Time for a New Apartment?
Save a friendship by knowing when to move out
It All Began Well
I thought my roommate and I were as close as could be. We had been living together in Chicago’s Lincoln Park neighborhood in a small two bedroom near our favorite whiskey bar. It was his place, not mine. He had been renting for half a year when I got to town, but he needed a roommate. I needed to save. The split was affordable, and we’d gone to college together, so we knew we could tolerate each other for long periods of time.
The whole first year was bliss. We liked the same video games, Madden and NBA2K. We ate food from the same takeout places. We even had the same group of friends around town. We saved on gas by sharing rides and we preferred the same coffee spot in the morning. I paid my rent on time, as did he. And we both worked together to beat the pesky Chicago parking scheme by playing musical cars with perfection. As one man leaves, the other takes his space. It must be coordinated and perfectly timed. We were friends, roommates, and money saving compatriots.
I Started Dating
I met my spouse almost a year to the day after I moved to Chicago, and that meant my roommate and I spent less time together. It also meant that when we were together, she was there. They got along well enough. I could not see any signs of trouble.
The problem came as we got serious. Roommates who become friends expect a certain amount of attention and concern directed their way, and when you’re with someone new, it’s hard to find that spare energy and time to share. After I moved out, I heard from a third party that he was fed up with me either not being there or me spending time with her. Well, I certainly have no regrets.
When things get serious, it’s time to move out. If you cannot afford your own place, or if it’s too soon to move in with her, then take the time to communicate clearly with your roommate and friend. Maybe even pick up a little of the extra mess or pay a tiny bit more in rent to make up for your absence or your new partner’s ever-presence.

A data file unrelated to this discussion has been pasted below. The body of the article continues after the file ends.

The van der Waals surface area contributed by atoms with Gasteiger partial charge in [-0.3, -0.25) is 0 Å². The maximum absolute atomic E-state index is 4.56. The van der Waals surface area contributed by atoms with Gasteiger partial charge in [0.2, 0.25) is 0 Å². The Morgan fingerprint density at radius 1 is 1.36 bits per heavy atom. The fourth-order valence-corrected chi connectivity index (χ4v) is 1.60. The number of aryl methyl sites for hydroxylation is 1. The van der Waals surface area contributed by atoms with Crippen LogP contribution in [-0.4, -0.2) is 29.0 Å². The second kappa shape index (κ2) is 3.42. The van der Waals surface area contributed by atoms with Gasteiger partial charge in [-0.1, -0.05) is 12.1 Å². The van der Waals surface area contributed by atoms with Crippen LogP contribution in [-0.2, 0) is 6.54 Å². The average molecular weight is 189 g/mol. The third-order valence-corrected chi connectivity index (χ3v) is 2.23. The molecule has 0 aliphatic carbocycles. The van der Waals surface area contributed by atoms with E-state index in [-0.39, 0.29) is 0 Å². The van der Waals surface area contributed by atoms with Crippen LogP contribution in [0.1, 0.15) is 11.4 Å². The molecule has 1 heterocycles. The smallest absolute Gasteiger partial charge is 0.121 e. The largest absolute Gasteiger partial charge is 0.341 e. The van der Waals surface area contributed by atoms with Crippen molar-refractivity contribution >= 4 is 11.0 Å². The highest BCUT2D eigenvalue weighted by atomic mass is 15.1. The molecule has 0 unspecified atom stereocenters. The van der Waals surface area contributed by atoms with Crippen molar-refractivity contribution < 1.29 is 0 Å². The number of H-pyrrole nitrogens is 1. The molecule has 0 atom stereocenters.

He Lost His Job
That should have been a clear signal. Time to part ways and help each other find the right situation. He renewed his lease in our pricey neighborhood because he wanted to continue living with me, but I was in over my head too. We should have talked it out. It was time to either go our separate ways or find a place we could afford in another part of town.
He also couldn’t handle the down time well. He sunk into a bit of a depression sitting around the house, and when I didn’t have the time or energy to help him out of it, he began to resent me ever so slightly. Resentment with roommates is a poison.
As soon as the financial realities changed so sharply, we should have been looking out for ourselves, our own well being, and what was best for each of us in the long run. If I could have helped him find an affordable place in a nearby neighborhood, we could have saved our friendship.
We Were Growing Up
Part of growing up is becoming ever-more yourself. That’s hard to do when someone you know from college is always in your space. Life is rarely like an episode of Friends. It’s usually better to leave well enough alone as milestones approach in your life. If you’re meeting someone you love, starting a new career, or facing a financial hardship, it might be time to call it quits with your current roommate.
Change can do everyone good. If things are about to change in a big way, think seriously about whether or not you want to keep living in the same post-college situation. Maybe it would help your friendship to move on.
Change and growth are inevitable. As you become an adult, you become more and more of your own individual person, and that’s why we don’t see a lot of older folks sharing rooms with college buds.
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